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Bashar al-Assad hails 'liberation' of Aleppo as rebel fighters driven out

Syrian president says defeat of rebels was 'history in the making', as Russia declares all fighters have left city
Children watch as buses ferry people out of eastern Aleppo on 15 December (AFP)

The Syrian president hailed the "liberation" of Aleppo and Russia's military declared all militants had been "driven out" of east Aleppo, as convoys of ambulances and buses ferried hundreds of rebels and civilians to other parts of Syria.

Bashar al-Assad congratulated Syrians on the city's "liberation", saying it was "history in the making and worthy of more than the word 'congratulations'."

"What is happening today is the writing of a history written by every Syrian citizen. The writing did not start today, it started six years ago when the crisis and war started against Syria," Assad said.

"The people of Aleppo made history with their steadfastness, bravery and sacrifice. And every Syrian stood with the people of Aleppo and their homeland.

"I think that after the liberation of Aleppo we'll talk about the situation as... before the liberation of Aleppo and after the liberation of Aleppo."

Russian Lieutenant General Viktor Poznikhir, meanwhile, told the Tass news agency that the Syrian army was close to ending its operations in the city and that about 1,000 rebels left the city today under a Russia-Turkey ceasefire and evacuation deal.

"The militants have been driven out of all the quarters that remained under their control as a result of the Syrian troops’ offensive," Poznikhir said.

"More than 1,000 people have been evacuated from the Salah al-Din quarter to the settlement of al-Rashidin via a humanitarian corridor," he said.

"As many as 20 passenger buses were provided by the Syrian authorities and 10 ambulances were provided by the Red Crescent for that."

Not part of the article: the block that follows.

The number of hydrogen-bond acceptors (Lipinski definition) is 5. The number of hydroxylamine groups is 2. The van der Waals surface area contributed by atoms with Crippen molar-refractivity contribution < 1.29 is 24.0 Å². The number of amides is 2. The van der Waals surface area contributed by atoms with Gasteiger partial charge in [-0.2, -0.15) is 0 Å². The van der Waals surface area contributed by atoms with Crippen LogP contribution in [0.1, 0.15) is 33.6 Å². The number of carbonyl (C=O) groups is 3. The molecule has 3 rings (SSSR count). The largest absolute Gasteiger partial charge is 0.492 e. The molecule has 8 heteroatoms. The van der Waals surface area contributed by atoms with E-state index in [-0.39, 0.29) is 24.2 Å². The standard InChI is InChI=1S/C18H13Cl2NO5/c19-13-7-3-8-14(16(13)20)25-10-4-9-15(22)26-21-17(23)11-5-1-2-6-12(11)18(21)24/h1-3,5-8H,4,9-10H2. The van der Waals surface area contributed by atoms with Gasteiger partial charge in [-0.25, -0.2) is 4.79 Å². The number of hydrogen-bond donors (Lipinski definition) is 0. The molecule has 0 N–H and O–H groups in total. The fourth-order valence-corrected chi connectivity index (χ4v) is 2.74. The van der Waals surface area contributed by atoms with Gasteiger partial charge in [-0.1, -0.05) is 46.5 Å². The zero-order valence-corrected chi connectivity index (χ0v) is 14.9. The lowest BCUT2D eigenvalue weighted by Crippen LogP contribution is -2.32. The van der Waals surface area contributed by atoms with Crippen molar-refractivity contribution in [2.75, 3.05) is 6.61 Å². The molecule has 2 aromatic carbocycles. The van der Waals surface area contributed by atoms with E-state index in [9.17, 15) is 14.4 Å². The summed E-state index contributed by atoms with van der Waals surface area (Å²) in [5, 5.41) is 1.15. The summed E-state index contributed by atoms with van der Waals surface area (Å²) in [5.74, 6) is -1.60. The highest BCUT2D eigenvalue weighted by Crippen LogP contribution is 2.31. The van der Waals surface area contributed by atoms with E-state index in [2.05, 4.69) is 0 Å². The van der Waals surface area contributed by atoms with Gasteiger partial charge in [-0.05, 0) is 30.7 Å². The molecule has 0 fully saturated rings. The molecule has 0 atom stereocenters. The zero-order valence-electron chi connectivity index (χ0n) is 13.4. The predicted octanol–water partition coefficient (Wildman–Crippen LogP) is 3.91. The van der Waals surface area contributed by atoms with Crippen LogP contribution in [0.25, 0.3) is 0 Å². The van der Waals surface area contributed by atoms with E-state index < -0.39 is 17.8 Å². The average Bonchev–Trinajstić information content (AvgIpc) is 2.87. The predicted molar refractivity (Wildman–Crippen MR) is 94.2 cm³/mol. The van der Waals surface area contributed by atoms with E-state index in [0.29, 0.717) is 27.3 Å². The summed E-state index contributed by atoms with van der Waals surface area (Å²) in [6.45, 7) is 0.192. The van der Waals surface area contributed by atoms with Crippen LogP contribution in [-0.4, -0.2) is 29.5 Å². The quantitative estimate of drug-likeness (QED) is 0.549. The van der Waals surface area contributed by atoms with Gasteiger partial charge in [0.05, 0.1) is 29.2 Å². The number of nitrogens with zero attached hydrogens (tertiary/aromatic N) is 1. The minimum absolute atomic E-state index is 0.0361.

Poznikhir said that more than 900 "terrorists" had been killed during weeks of operations against rebel forces in eastern Aleppo. He did not discuss the number of civilians who also died in heavy shelling and air attacks in residential areas.

Russian soldiers led the convoy of 1,000 civilians and rebels out of Aleppo, as the Russian and Turkish deal to end fighting in the Syrian city gathered pace after a day of broken promises and more violence.

Zouhir al-Shimale, a journalist in the city, said Syrian government buses had arrived in his area in the early hours of Thursday and were loading wounded civilians. Hours later, state TV said many had left rebel-held areas.
"The green buses have just arrived and the evacuation process has recommenced," he said. "The process is going really smoothly right now but it was very tense in the beginning.

"They evacuated the injured people and now they are taking the families of the severely injured people."

A Turkish official said on Thursday that the evacuation of the entire remaining population of eastern Aleppo could take two or three days.

A slow-moving convoy of about two dozen vehicles left al-Amiriyah district and crossed into government-held Ramoussa on the way to rebel-held territory in the west of Aleppo province, AFP said.

Members of the Red Cross and Red Crescent were assisting the evacuation, while the World Health Organisation said there had been no checks on the identities of anyone leaving, "as far as we can see". 

A Russian soldier escorts a bus out of east Aleppo (Reuters)

According to Jan Egeland, the UN humanitarian adviser, Russia said the evacuation would be "swift" and promised that no harm would come to anyone who was leaving.

"Russia... confirmed that Russians would be monitoring and that this is a swift, unbureaucratic, non-intrusive evacuation and no harm will meet these who are evacuated," he said.

Egeland said Russia had also promised there would be a pause in fighting in Syria's Idlib province, where many Aleppans would be sent.

Reuters reported that President Vladimir Putin had ordered Russian soldiers to lead rebels towards Idlib.

At the same time, Syrian state media reported that a fleet of trucks and ambulances were headed to the villages of Foua and Kefraya, which are besieged by rebels, to evacuate wounded and families.

On Wednesday, rebels attributed the hold-up of the ceasefire and evacuation to demands by Iran-backed militias that the wounded in Foua and Kefraya should also be taken to government areas.

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